China Requiring Secrecy Pledge for Press Credentials
In the latest in a series of measures tightening state control over the media, the Chinese government is requiring journalists to sign a secrecy agreement with their employers as a condition for obtaining press credentials.
China’s top media regulator, the State Administration of Press, Publication, Radio, Film and Television, said on Monday that the agreements would obligate the journalists “not to disclose any information acquired in the course of work, without permission from employers.” It also announced that for the first time it would issue credentials to journalists working for news websites.
The process of renewing credentials took effect on Tuesday and will end on Oct. 30. By then about 250,000 journalists are expected to obtain new credentials, according to Guangming Daily, a state-run newspaper.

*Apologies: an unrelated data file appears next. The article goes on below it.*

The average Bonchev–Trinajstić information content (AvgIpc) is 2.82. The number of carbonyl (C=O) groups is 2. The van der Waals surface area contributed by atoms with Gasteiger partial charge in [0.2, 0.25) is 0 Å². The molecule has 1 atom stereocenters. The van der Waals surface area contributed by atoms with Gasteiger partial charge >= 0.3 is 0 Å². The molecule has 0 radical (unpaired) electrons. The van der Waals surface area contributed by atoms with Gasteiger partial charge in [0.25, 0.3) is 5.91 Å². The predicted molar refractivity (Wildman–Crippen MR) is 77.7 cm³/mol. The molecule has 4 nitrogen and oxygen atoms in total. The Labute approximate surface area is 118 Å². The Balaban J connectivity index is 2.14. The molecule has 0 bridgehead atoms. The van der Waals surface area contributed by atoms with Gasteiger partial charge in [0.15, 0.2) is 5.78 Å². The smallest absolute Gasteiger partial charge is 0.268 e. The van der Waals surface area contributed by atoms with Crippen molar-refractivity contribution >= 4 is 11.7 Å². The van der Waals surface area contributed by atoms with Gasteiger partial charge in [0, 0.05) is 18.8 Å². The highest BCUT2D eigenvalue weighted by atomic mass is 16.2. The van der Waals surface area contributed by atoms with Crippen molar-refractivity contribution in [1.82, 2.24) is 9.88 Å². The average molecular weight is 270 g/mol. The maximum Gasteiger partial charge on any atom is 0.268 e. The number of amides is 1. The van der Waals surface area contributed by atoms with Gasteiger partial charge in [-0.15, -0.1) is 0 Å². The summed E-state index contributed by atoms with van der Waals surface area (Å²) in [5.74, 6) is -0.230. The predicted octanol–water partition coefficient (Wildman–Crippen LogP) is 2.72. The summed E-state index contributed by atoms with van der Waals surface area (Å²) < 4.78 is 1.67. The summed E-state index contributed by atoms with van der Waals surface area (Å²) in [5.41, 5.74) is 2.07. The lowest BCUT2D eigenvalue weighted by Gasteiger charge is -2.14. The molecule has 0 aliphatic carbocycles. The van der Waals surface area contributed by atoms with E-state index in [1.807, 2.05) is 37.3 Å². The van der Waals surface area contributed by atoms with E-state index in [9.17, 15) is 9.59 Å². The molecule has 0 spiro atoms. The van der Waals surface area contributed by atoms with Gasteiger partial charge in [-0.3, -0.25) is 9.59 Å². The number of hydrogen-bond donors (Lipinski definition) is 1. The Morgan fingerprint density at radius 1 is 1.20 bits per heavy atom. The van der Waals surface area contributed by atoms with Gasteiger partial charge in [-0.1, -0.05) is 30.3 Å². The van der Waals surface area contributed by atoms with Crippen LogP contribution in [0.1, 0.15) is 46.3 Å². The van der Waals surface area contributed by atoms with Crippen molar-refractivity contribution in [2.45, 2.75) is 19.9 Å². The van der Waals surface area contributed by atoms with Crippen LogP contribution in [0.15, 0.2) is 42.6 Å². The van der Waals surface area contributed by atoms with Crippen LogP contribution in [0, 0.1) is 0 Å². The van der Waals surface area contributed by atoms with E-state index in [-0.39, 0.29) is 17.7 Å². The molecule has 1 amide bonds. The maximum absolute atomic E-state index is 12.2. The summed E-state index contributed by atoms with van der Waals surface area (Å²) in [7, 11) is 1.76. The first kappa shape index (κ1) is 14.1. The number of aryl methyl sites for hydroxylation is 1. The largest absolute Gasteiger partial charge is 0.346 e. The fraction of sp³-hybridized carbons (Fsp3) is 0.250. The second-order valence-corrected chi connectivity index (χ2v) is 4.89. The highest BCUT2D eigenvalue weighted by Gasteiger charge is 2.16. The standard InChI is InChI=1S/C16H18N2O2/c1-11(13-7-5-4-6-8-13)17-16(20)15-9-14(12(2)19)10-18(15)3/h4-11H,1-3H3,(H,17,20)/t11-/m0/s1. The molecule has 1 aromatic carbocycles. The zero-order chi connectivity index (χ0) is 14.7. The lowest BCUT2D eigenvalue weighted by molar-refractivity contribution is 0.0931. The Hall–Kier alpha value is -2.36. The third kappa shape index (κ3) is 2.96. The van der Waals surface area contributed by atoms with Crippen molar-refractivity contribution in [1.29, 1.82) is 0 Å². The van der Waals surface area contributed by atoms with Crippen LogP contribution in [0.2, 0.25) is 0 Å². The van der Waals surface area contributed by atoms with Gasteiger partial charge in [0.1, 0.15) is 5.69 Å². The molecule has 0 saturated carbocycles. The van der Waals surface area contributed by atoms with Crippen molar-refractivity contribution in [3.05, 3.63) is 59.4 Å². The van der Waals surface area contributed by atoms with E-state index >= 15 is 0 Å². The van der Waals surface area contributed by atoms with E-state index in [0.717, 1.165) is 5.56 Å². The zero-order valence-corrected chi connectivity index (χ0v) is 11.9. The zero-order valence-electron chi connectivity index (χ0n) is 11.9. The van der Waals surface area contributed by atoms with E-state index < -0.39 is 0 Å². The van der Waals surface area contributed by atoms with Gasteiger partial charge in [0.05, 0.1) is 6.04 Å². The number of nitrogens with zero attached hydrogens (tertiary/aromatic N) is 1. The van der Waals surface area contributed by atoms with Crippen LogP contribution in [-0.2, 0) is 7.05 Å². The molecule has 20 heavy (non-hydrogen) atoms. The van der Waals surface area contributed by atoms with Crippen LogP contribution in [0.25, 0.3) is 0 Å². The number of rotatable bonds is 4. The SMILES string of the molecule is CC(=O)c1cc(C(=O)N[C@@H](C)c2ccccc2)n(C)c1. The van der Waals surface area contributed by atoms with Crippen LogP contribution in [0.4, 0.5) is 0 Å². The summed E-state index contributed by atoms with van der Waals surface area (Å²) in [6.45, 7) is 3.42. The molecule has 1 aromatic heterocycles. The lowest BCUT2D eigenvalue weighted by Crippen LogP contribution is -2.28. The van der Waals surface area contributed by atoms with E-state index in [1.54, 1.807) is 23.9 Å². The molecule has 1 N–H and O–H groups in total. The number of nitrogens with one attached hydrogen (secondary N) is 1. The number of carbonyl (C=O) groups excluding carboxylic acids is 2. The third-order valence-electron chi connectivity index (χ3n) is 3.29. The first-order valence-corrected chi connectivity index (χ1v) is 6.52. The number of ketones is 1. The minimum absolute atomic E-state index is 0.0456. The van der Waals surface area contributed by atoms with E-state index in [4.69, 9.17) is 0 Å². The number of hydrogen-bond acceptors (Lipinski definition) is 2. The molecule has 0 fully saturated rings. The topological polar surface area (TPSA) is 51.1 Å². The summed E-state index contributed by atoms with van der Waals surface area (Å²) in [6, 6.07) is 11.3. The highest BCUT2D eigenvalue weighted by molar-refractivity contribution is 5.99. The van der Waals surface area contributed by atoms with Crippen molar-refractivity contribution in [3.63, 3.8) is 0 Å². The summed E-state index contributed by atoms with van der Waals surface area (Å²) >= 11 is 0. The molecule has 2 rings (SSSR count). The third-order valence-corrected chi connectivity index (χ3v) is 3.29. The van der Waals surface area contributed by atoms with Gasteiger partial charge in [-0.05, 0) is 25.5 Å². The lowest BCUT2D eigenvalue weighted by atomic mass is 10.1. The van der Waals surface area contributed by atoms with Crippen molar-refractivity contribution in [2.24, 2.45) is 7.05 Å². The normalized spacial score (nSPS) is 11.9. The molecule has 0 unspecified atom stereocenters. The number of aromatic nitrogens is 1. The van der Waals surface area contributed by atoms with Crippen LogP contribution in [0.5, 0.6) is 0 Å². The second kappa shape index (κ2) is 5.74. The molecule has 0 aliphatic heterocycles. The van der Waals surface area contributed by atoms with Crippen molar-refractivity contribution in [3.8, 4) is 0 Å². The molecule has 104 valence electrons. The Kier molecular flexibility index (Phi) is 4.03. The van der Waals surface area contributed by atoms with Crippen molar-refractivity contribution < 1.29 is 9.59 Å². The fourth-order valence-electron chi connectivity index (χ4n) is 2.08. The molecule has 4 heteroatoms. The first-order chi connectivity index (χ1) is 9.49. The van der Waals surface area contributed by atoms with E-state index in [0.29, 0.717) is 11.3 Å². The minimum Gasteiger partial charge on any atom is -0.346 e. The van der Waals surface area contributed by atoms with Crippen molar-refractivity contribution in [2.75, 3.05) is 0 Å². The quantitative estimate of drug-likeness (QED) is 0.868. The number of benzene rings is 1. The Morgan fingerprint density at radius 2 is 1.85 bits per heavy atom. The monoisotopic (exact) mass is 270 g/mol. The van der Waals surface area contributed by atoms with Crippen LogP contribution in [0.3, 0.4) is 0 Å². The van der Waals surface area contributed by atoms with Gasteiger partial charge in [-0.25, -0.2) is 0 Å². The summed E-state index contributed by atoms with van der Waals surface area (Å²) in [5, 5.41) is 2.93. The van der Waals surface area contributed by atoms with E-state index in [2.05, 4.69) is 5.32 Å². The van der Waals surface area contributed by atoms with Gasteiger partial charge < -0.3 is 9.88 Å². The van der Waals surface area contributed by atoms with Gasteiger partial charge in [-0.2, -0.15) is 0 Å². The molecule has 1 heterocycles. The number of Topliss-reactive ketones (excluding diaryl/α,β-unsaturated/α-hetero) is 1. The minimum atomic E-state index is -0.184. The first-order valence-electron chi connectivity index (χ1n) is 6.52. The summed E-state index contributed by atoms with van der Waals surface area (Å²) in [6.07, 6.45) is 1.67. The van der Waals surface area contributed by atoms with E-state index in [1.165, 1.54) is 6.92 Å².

The media agency oversees all Chinese journalists working in mainland China. Every five years since 1989, the administration has issued new press credentials, which Chinese journalists must have in order to attend many news conferences and to conduct interviews with government officials.
The agency’s supervision over journalists has increased significantly since Xi Jinping became China’s president in March 2013. In January, in preparation for issuing the new press credentials, the agency required all Chinese journalists to take anexam, which tasked the journalists with memorizing Chinese leaders’ comments about regulating the news media.
In April 2013, the media administration banned journalists from publishing online any information acquired while on the job unless they had clearance from their employers. And late last month it published a directive banning journalists from sharing information with foreign news agencies.
Chinese journalists, operating under strict censorship, sometimes pass information they cannot run in their own publications to foreign journalists or post the information online.
In May, Gao Yu, 70, a veteran Chinese journalist and longtime government critic, was detained on charges of leaking secret documents to a foreign website.